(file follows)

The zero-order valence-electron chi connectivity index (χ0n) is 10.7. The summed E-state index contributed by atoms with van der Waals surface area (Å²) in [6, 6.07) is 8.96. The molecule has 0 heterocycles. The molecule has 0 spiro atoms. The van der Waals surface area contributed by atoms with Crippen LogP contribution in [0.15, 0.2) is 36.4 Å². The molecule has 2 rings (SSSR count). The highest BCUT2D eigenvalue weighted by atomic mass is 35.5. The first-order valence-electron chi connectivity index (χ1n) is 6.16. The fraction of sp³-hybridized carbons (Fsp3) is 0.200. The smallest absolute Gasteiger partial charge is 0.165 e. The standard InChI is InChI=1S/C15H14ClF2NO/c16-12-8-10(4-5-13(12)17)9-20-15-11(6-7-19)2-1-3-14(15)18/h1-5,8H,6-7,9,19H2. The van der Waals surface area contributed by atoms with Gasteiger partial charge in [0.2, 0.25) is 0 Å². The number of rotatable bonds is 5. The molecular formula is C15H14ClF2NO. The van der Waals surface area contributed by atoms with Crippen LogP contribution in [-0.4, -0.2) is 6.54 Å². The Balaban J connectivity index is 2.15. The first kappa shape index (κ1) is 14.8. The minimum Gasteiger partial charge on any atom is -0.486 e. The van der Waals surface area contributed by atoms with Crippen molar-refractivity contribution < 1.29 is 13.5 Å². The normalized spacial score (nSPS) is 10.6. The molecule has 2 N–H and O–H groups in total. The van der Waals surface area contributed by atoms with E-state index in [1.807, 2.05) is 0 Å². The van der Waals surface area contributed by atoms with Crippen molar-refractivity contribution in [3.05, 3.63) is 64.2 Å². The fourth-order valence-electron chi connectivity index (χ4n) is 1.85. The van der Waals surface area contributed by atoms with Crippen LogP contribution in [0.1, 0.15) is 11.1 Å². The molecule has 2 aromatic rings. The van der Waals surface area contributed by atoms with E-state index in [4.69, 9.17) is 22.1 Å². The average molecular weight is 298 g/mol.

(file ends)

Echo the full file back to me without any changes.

The zero-order valence-electron chi connectivity index (χ0n) is 10.7. The summed E-state index contributed by atoms with van der Waals surface area (Å²) in [6, 6.07) is 8.96. The molecule has 0 heterocycles. The molecule has 0 spiro atoms. The van der Waals surface area contributed by atoms with Crippen LogP contribution in [0.15, 0.2) is 36.4 Å². The molecule has 2 rings (SSSR count). The highest BCUT2D eigenvalue weighted by atomic mass is 35.5. The first-order valence-electron chi connectivity index (χ1n) is 6.16. The fraction of sp³-hybridized carbons (Fsp3) is 0.200. The smallest absolute Gasteiger partial charge is 0.165 e. The standard InChI is InChI=1S/C15H14ClF2NO/c16-12-8-10(4-5-13(12)17)9-20-15-11(6-7-19)2-1-3-14(15)18/h1-5,8H,6-7,9,19H2. The van der Waals surface area contributed by atoms with Gasteiger partial charge in [0.2, 0.25) is 0 Å². The number of rotatable bonds is 5. The molecular formula is C15H14ClF2NO. The van der Waals surface area contributed by atoms with Crippen LogP contribution in [-0.4, -0.2) is 6.54 Å². The Balaban J connectivity index is 2.15. The first kappa shape index (κ1) is 14.8. The minimum Gasteiger partial charge on any atom is -0.486 e. The van der Waals surface area contributed by atoms with Crippen molar-refractivity contribution < 1.29 is 13.5 Å². The normalized spacial score (nSPS) is 10.6. The molecule has 2 N–H and O–H groups in total. The van der Waals surface area contributed by atoms with E-state index in [1.807, 2.05) is 0 Å². The van der Waals surface area contributed by atoms with Crippen molar-refractivity contribution in [3.05, 3.63) is 64.2 Å². The fourth-order valence-electron chi connectivity index (χ4n) is 1.85. The van der Waals surface area contributed by atoms with Crippen LogP contribution in [0.1, 0.15) is 11.1 Å². The molecule has 2 aromatic rings. The van der Waals surface area contributed by atoms with E-state index in [4.69, 9.17) is 22.1 Å². The average molecular weight is 298 g/mol.